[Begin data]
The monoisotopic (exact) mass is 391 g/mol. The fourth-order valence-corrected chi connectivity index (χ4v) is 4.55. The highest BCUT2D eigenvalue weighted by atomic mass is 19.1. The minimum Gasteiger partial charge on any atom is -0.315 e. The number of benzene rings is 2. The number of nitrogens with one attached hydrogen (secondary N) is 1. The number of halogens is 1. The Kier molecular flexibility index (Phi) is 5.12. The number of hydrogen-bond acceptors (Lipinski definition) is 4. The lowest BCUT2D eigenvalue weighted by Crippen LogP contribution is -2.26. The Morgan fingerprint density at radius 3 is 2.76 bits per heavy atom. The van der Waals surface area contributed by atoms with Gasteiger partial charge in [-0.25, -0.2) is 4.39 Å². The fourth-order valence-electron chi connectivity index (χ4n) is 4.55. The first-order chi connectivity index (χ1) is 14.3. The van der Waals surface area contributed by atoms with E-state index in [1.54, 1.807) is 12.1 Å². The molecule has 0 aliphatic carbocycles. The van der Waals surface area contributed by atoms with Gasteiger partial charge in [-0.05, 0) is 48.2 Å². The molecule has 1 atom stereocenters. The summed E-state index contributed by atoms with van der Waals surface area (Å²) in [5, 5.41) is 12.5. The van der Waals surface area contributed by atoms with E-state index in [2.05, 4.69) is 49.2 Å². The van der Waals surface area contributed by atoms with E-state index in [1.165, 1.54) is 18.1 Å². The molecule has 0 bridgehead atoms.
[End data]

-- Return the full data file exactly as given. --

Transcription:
The monoisotopic (exact) mass is 391 g/mol. The fourth-order valence-corrected chi connectivity index (χ4v) is 4.55. The highest BCUT2D eigenvalue weighted by atomic mass is 19.1. The minimum Gasteiger partial charge on any atom is -0.315 e. The number of benzene rings is 2. The number of nitrogens with one attached hydrogen (secondary N) is 1. The number of halogens is 1. The Kier molecular flexibility index (Phi) is 5.12. The number of hydrogen-bond acceptors (Lipinski definition) is 4. The lowest BCUT2D eigenvalue weighted by Crippen LogP contribution is -2.26. The Morgan fingerprint density at radius 3 is 2.76 bits per heavy atom. The van der Waals surface area contributed by atoms with Gasteiger partial charge in [-0.25, -0.2) is 4.39 Å². The fourth-order valence-electron chi connectivity index (χ4n) is 4.55. The first-order chi connectivity index (χ1) is 14.3. The van der Waals surface area contributed by atoms with E-state index in [1.54, 1.807) is 12.1 Å². The molecule has 0 aliphatic carbocycles. The van der Waals surface area contributed by atoms with Gasteiger partial charge in [-0.05, 0) is 48.2 Å². The molecule has 1 atom stereocenters. The summed E-state index contributed by atoms with van der Waals surface area (Å²) in [5, 5.41) is 12.5. The van der Waals surface area contributed by atoms with E-state index in [2.05, 4.69) is 49.2 Å². The van der Waals surface area contributed by atoms with E-state index in [1.165, 1.54) is 18.1 Å². The molecule has 0 bridgehead atoms.